In Thursday’s post, I mentioned the next word would be ‘riff,’ but for some reason, I had a slightly different definition in my head. I knew it was related to music, but I also thought it meant to just randomly talk about something in a negative way / complaining. When I went to my trusty online dictionary, I had a moment of “wow, you’re not very bright anymore, are you Jay?” It seems I might have re-purposed this word in the past for my own usage. Rather than make up something today, I will accept my foolish mind’s mistake and try to build a halfway decent post around the word ‘riff.’ And maybe someone can understand the logic that lurks deep within my recesses.  {Aside: Did I use the word ‘recesses’ properly or have I made another Jay-ism? As I write this, I used the word ‘rents in a sentence to a friend I adore. She didn’t know what I meant. I suddenly realized… Does no one else call their parents the ” ‘rents ” sometimes? … My friend claimed it might be a Jay-ism. Perhaps that’s the real issue here… is there such a word as ‘Jay-ism’ ?}

I have no musical talent whatsoever, so the word ‘riff’ is going to be a difficult one for me to get around. But I have a cute story. A few weeks ago, I mentioned in a post about visiting some friends and their new apartment on the West Side, where they had a music room in their building with a karaoke machine. About ten of us hung out for close to two hours, trying to pretend we had talent. A few people did. A few did not. I was in the ‘did not’ group. I sang two karaoke songs and I’m fairly certain the mirror cracked on the wall. I could not, would not, should not (pick your qualifier) ever riff or jam or try to be musical. But I wish I could be! When I waited in Penn Station today before hopping the train out to Long Island to visit my ‘rents, there were a few riffers (is that a word or am I making up sh*t again?) hanging out near the subway. One guy played the cello, and he was quite talented in my opinion. If I could play any music, it would be the piano, violin or cello. The reverberation in any of those instruments has a way of manipulating my core by blending together everything which I hold sentimental and emotional.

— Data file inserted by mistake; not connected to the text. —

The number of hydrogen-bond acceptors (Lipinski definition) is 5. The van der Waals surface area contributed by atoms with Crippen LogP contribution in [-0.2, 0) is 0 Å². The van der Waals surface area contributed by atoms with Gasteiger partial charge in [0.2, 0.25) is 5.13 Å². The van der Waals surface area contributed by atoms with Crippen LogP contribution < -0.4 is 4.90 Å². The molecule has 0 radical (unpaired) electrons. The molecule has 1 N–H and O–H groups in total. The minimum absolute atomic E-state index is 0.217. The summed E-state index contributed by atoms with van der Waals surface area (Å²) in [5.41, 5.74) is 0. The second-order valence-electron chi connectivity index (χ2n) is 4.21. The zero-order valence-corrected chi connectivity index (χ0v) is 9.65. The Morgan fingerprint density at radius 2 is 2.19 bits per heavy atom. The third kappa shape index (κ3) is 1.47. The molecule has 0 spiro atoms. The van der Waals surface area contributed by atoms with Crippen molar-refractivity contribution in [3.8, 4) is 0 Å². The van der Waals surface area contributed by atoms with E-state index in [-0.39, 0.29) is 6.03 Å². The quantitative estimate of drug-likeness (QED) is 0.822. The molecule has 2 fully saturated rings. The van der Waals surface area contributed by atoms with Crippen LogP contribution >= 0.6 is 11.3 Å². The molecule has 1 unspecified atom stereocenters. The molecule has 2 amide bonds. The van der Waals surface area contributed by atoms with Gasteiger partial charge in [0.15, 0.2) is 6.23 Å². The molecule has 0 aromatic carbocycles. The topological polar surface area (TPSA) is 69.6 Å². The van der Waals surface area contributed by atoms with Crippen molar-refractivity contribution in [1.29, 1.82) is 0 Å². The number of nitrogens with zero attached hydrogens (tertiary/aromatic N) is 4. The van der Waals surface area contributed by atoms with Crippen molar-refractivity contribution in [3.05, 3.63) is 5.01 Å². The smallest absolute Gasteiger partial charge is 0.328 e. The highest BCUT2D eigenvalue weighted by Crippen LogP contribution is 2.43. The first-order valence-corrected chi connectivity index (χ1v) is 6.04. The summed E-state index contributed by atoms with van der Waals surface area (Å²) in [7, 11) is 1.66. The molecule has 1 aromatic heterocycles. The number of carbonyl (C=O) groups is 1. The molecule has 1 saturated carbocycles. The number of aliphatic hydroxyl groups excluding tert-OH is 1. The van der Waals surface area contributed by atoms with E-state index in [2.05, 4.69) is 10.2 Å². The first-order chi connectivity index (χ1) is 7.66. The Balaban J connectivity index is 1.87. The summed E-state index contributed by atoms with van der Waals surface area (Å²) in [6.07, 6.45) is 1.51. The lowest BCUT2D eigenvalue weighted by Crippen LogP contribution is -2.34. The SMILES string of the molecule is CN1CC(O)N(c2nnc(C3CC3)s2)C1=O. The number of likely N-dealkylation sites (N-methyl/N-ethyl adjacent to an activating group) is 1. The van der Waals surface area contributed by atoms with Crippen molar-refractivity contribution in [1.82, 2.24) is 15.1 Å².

So the cute story part… as I’m listening to him play the cello and sing, I’m standing a few feet away where I don’t think anyone notices me. Somehow, my legs started moving a little and I must have said a few words aloud. The singer called me out and waved at me to come join him. OMG, I turned red and ran down the stairs to wait where the train would eventually pull in. Sometimes I don’t know how I actually keep myself functional in NYC. But I do envy those who can just riff on a whim’s notice, whether it’s rap or reggae, slow or fast, it’s a talent to understand music and words to the point you can combine them in a way that truly entertains people. I can do that with my writing (sometimes… I hear a few of you laughing out there… it’s okay, I have my moments)… find the words to mesmerize someone. I’ve made myself cry a few times with some passages. I’ve even developed a crush on a character I’d created. {Aside: Is that weird?} I also riff in my head a lot, but it probably sounds like a cat in heat. I’m definitely not ever going to do that in real-life in front of anyone ever again.